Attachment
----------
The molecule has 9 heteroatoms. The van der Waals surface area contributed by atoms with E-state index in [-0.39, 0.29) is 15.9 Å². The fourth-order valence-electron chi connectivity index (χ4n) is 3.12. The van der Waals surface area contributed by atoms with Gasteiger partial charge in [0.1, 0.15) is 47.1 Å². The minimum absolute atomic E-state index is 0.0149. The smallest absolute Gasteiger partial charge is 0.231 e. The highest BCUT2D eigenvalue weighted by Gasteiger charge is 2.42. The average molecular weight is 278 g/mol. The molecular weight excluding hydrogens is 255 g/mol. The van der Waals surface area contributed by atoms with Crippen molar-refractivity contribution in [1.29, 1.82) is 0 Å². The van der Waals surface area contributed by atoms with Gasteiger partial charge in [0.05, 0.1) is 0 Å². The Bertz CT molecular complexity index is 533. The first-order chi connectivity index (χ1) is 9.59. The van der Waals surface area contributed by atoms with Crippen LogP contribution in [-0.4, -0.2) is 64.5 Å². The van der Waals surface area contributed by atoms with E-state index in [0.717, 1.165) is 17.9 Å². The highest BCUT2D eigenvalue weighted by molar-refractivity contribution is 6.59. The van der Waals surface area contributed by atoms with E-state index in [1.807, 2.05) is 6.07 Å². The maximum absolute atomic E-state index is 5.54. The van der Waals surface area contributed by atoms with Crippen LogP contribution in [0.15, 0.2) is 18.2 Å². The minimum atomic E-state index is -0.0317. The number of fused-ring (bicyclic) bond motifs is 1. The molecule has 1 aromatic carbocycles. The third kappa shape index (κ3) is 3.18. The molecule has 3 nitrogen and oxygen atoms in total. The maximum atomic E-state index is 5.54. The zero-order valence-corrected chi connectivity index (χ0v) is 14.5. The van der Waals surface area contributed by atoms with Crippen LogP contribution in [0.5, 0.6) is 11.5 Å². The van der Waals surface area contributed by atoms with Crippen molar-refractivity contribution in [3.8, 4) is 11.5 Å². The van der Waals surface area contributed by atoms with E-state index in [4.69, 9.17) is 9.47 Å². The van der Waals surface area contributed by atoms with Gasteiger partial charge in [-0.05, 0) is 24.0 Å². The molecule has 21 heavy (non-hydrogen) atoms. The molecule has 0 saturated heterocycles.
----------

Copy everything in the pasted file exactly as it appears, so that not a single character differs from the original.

The molecule has 9 heteroatoms. The van der Waals surface area contributed by atoms with E-state index in [-0.39, 0.29) is 15.9 Å². The fourth-order valence-electron chi connectivity index (χ4n) is 3.12. The van der Waals surface area contributed by atoms with Gasteiger partial charge in [0.1, 0.15) is 47.1 Å². The minimum absolute atomic E-state index is 0.0149. The smallest absolute Gasteiger partial charge is 0.231 e. The highest BCUT2D eigenvalue weighted by Gasteiger charge is 2.42. The average molecular weight is 278 g/mol. The molecular weight excluding hydrogens is 255 g/mol. The van der Waals surface area contributed by atoms with Crippen molar-refractivity contribution in [1.29, 1.82) is 0 Å². The van der Waals surface area contributed by atoms with Gasteiger partial charge in [0.05, 0.1) is 0 Å². The Bertz CT molecular complexity index is 533. The first-order chi connectivity index (χ1) is 9.59. The van der Waals surface area contributed by atoms with Crippen LogP contribution in [-0.4, -0.2) is 64.5 Å². The van der Waals surface area contributed by atoms with E-state index in [0.717, 1.165) is 17.9 Å². The highest BCUT2D eigenvalue weighted by molar-refractivity contribution is 6.59. The van der Waals surface area contributed by atoms with E-state index in [1.807, 2.05) is 6.07 Å². The maximum absolute atomic E-state index is 5.54. The van der Waals surface area contributed by atoms with Crippen LogP contribution in [0.15, 0.2) is 18.2 Å². The minimum atomic E-state index is -0.0317. The number of fused-ring (bicyclic) bond motifs is 1. The molecule has 1 aromatic carbocycles. The third kappa shape index (κ3) is 3.18. The molecule has 3 nitrogen and oxygen atoms in total. The maximum atomic E-state index is 5.54. The zero-order valence-corrected chi connectivity index (χ0v) is 14.5. The van der Waals surface area contributed by atoms with Crippen LogP contribution in [0.5, 0.6) is 11.5 Å². The van der Waals surface area contributed by atoms with Crippen molar-refractivity contribution in [3.8, 4) is 11.5 Å². The van der Waals surface area contributed by atoms with E-state index in [4.69, 9.17) is 9.47 Å². The van der Waals surface area contributed by atoms with Gasteiger partial charge in [-0.05, 0) is 24.0 Å². The molecule has 21 heavy (non-hydrogen) atoms. The molecule has 0 saturated heterocycles.